Enduring the Hypocrisy
It’s too late to be pacified by the appearance of a flag pin or speeches about forsaking one’s past; the Democratic party has their presidential nominee. In the aftermath of the events over the last several months, it has occurred to me that the inequities and discrimination experienced by Senator Clinton must be addressed. The reality we are faced with is obvious, Senator Clinton’s concession is indeed two steps backward to her former strident forward momentum towards women winning key leadership roles.
The question is, “Who is responsible?” The immediate answer is Howard Dean and the DNC. Why should they be charged with sexism and misogyny? If the purpose of the primary season is to discern the best candidate to lead a party to victory in November, then one wonders whether the competing candidates have been given fair support by their party. Senator Clinton has not received the fair support of her party. During the primary season, not once was she openly defended by the DNC or supported against the sexist comments by the liberal media. The silence of the DNC allowed them to minimize her authority and her position as the frontrunner. Did the DNC refuse their support of her in response to conservative attacks on her? Or did the DNC desire to serve a greater good in the illusion of an Obama presidency in the interest of promoting diversity? The popularity of Senator Obama who was championed by the both the youth vote and monetary support, blinded the DNC to what was happening to Senator Clinton who was being unfairly maligned by the media.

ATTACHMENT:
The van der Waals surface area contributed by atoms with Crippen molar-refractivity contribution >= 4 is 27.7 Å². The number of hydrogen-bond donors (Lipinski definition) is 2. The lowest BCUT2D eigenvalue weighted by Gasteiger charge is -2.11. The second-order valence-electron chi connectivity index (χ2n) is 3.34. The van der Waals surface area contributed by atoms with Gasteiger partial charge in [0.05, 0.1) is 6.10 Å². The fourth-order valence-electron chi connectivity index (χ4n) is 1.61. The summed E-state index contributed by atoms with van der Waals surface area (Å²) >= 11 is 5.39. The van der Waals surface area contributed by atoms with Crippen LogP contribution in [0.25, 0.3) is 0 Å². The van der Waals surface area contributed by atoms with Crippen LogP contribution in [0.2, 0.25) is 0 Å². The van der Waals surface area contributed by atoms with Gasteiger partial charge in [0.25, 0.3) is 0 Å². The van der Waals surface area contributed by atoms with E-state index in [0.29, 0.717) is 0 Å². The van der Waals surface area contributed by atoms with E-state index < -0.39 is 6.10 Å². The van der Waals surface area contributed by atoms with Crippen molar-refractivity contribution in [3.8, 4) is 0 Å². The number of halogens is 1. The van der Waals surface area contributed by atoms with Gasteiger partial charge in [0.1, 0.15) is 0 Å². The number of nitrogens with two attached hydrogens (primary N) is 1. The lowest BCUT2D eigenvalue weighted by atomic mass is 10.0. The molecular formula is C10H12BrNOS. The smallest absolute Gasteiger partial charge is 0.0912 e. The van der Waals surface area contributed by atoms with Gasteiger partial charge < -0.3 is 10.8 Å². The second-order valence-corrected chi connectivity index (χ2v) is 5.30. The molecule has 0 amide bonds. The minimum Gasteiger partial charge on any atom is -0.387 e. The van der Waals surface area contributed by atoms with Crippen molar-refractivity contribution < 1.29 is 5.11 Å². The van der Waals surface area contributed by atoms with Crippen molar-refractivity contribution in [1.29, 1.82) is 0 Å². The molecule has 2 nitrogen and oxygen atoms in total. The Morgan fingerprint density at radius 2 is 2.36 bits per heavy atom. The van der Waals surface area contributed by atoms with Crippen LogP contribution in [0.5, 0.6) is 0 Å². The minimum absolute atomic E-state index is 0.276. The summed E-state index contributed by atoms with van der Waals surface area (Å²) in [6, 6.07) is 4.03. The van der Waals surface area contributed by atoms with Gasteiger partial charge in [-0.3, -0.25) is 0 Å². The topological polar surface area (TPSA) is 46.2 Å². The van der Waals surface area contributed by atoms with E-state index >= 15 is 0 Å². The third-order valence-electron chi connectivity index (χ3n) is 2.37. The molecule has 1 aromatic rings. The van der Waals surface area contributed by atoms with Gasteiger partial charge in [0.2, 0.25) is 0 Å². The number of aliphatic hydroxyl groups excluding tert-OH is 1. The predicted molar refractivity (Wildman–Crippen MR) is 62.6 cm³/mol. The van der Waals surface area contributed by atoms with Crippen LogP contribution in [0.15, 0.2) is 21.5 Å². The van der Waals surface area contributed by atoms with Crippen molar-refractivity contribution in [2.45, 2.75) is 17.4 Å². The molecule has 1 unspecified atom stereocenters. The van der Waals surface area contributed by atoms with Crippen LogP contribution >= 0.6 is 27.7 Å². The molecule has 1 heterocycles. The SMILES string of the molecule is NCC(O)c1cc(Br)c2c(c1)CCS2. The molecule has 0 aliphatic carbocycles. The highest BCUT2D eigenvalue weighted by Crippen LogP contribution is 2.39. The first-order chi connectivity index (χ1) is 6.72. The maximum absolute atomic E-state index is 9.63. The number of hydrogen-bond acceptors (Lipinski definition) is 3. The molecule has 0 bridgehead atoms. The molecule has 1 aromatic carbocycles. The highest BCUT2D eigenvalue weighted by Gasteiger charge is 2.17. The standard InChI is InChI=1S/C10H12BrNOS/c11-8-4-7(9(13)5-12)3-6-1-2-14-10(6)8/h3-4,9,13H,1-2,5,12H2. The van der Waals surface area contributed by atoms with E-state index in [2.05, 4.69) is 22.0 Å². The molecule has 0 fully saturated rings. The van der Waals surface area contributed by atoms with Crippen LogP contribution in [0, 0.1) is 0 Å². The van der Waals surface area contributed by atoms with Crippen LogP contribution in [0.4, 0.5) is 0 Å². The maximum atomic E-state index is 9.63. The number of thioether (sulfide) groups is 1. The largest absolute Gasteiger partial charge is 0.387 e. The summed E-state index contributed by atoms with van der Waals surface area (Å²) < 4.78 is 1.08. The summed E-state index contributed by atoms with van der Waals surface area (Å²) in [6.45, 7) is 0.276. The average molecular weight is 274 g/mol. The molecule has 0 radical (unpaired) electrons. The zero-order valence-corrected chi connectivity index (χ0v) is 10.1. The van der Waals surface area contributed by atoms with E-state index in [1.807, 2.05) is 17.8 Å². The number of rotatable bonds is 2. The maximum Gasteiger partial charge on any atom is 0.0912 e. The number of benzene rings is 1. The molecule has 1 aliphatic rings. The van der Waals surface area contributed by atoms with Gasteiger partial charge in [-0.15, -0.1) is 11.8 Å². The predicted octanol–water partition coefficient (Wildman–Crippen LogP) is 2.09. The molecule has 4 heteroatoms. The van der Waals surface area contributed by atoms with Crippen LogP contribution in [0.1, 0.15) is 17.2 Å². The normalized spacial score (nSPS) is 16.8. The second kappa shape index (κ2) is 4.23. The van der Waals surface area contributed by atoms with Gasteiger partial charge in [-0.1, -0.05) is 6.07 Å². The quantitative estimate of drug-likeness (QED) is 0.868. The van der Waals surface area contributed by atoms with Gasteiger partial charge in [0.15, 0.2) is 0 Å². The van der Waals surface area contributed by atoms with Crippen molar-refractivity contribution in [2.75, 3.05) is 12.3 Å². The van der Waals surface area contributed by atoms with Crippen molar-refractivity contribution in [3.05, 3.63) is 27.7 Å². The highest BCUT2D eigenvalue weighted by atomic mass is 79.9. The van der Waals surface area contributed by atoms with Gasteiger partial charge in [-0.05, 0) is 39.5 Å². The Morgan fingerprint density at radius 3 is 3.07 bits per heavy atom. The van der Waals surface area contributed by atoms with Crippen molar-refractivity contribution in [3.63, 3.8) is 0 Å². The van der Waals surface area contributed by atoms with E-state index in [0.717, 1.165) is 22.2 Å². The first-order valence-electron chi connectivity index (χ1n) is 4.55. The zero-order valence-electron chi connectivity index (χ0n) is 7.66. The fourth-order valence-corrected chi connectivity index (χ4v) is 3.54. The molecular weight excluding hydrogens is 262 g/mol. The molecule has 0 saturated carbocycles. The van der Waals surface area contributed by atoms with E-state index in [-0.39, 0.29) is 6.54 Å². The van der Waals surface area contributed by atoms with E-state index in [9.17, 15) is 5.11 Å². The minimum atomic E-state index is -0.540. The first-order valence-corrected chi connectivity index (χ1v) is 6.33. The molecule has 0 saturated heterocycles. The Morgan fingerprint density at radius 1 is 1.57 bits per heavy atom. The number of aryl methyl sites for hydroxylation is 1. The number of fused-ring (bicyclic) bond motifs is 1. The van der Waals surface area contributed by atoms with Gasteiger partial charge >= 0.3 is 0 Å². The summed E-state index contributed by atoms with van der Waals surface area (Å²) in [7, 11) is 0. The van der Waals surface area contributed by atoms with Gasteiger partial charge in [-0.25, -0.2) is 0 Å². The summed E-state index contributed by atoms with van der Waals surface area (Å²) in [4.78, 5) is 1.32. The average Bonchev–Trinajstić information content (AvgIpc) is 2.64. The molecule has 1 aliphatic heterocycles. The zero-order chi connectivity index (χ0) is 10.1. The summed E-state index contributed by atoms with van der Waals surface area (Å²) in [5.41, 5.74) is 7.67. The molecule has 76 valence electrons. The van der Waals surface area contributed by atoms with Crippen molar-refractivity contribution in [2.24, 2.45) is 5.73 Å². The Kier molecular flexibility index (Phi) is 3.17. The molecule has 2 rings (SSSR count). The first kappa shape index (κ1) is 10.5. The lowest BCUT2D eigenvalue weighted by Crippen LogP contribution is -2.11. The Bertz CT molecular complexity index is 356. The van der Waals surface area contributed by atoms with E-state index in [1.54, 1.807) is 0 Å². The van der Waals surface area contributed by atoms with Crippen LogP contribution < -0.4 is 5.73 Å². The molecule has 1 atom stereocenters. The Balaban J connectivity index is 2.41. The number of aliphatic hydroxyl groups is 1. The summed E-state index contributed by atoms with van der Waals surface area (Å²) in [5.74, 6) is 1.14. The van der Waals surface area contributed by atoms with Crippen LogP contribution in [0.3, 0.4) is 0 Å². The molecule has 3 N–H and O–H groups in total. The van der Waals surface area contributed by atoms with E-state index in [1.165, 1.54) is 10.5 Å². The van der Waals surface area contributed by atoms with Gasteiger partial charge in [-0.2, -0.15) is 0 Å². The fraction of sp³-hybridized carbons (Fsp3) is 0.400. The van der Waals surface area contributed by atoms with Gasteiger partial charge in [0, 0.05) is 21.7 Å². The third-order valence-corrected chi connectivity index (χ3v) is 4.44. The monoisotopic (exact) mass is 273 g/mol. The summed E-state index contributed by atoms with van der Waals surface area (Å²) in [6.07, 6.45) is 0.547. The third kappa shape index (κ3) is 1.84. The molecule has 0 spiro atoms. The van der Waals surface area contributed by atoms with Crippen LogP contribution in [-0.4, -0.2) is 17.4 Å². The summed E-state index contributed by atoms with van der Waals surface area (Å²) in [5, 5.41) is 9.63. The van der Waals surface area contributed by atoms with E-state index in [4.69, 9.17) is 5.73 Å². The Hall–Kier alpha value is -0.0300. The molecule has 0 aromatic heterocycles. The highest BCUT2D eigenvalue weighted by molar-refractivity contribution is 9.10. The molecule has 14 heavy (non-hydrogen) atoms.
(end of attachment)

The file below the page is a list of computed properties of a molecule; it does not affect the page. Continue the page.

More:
The DNC, however, was short-sighted. While Senator Clinton forged ahead on the campaign trail winning support from constituents who truly reflect the plurality of this country, the DNC threw their support behind Senator Obama without vetting his business, political and religious associates all in the interest of racial equality. This lack of scrutiny deprived Senator Clinton of the recognition she deserved and ignored her supporters. The working class, the elderly, Hispanics and the unique voice of women were denied their desire to see a strong, intelligent, fair-minded and compassionate leader bring her skills to the highest office of this country.
What are women left with today? Today’s woman voter may be left feeling disillusioned, frustrated or angered. Yet, the presumption that she will fall in lock step with the Democratic Party after having fought the good fight with Senator Clinton is not a foregone conclusion. Women have numerous options to ponder between now and the November election.
As women voters seek to have their voices heard, it our sincere hope that you will make your voice heard by both parties regardless of affiliation so that the strides Senator Clinton achieved will not be undermined. Let us work together to discover which path will promote women’s issues, which are the issues of all Americans.